There may be associated poor weight gain, but they catch up by age 6 months.

Mainly syndromal versus isolated.
Associated syndromes include:

  • Apert's syndrome[10]
  • Goldenhar syndrome[11]
  • DiGeorge's syndrome; this is underdevelopment of the third and fourth pharyngeal pouches. The syndrome is often associated with congenital heart defects, abnormalities of the large blood vessels around the heart, failure of the oesophageal tube to develop, abnormalities of facial structures, and of hypoparathyroidism. In most cases, there is a defect on chromosome 22.
  • C oloboma, H eart defect, A tresia choanae, R etarded growth and development, G enital hypoplasia, E ar anomalies/deafness) (CHARGE) syndrome[12]
  • 3q29 microdeletion syndrome[13]
  • Pierre Robin Sequence
  • Trisomy 18 (Edwards' syndrome), Trisomy 13 (Patau's syndrome) and 15
  • Van der Woude syndrome[14]

Thorough physical examination of the neonate by a paediatrician to exclude presence of any associated syndrome.[15] Chromosome analysis may be required.

  • Females may have increased risk of breast cancer and primary brain malignancy.
  • Males have increased risk of primary lung cancer.[16]
  • Psychosocial problems may also be associated with clefting. None is major, but there may be behavioural problems, anxiety and depression.[17] (There is a lack of good quality, uniform evidence on the subject).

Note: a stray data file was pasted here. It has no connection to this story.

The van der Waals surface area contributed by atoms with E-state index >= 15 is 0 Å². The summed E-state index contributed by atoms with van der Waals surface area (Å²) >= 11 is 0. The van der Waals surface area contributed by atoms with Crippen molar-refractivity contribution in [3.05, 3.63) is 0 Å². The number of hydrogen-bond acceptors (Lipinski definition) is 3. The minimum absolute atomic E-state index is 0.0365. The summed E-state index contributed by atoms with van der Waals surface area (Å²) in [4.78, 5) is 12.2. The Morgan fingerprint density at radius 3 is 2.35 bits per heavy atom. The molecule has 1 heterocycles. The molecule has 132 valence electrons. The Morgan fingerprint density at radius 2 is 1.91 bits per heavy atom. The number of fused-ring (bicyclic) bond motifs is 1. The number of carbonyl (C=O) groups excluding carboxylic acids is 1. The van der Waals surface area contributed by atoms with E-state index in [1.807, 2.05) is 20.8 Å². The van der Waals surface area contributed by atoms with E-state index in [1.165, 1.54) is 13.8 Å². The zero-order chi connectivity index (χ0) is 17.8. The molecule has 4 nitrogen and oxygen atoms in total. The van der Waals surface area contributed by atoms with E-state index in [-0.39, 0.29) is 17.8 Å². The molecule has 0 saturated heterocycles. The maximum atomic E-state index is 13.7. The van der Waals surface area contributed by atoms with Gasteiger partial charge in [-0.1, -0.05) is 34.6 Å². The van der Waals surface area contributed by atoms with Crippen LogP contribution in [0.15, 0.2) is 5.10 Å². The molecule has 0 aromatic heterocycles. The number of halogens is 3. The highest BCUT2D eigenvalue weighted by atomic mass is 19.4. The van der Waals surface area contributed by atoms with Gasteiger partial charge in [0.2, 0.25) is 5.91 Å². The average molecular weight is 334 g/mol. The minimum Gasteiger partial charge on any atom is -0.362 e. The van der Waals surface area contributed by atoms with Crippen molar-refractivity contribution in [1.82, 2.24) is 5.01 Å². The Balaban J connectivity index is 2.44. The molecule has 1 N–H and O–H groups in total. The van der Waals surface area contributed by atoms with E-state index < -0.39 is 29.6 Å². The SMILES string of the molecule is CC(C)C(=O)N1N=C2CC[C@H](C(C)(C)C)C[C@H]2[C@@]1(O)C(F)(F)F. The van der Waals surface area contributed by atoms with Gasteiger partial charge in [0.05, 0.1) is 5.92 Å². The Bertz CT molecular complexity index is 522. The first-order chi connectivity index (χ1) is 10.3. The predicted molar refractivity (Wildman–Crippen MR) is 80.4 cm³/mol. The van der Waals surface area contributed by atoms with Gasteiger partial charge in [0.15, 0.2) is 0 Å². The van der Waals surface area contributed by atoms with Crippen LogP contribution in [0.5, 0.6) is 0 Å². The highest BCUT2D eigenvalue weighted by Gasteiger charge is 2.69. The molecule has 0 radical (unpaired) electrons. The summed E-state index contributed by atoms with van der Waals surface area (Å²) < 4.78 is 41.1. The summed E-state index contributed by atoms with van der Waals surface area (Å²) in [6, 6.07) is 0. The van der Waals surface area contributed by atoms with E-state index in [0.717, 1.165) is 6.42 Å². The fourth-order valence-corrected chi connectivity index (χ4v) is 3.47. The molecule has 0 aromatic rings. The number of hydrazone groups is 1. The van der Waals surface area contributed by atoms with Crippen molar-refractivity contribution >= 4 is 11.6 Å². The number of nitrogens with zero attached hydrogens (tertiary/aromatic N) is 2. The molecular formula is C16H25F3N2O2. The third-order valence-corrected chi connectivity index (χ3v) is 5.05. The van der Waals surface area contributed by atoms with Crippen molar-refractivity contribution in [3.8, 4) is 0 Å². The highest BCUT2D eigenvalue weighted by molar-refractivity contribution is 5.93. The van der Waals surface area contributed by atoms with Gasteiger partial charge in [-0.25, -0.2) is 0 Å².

General measures

Ideally, patients should be managed by a multidisciplinary team which includes:
Plastic surgeons, maxillofacial surgeons; ENT, speech and language therapists, dentists, orthodontists, psychologists and specialist nurses. They will provide support and treatment until the child stops growing at around 18 years old.


This is the bulk of the treatment. The absence of a sound evidence base for selection of treatment protocols is shown by a striking diversity of practices across Europe for surgical care of just one cleft subtype. A number of operations will be required as the child grows.

  • Primary lip closure is performed at 3 months after birth, as long as weight and haemoglobin levels are adequate. Palate closure is performed at 6-12 months.
  • Further operations are performed to improve appearance. If there is a gap in the gums, a bone graft may be required.

Recent advances in fetal (intrauterine) surgery using a fetal endoscopic technique, offer the exciting prospect for this condition of scarless wound healing, and bone healing without callus formation. There is also better or normal maxillary growth. As the technique improves, the outcome for mother and fetus is improving.[18]

  • Chronic glue ear
  • Hearing loss; the muscles of the palate affect the ear
  • Dental cavities
  • Displaced teeth
  • Poor speech; the degree of problem is not related to the size of the defect. Speech is normally fine after repair, but may sound nasal.
  • Lip deformity
  • Nasal deformity

Treatment lasts over several years, but it is possible to achieve a normal appearance, and normal speech and eating habits.

Identification of modifiable risk factors is the first step towards primary prevention. Such preventative efforts might involve manipulation of maternal lifestyle, improved diet, use of multivitamin and mineral supplements, avoidance of certain drugs and medicines and general awareness of social, occupational, and residential risk factors.[1] Genetic counselling can identify high-risk families.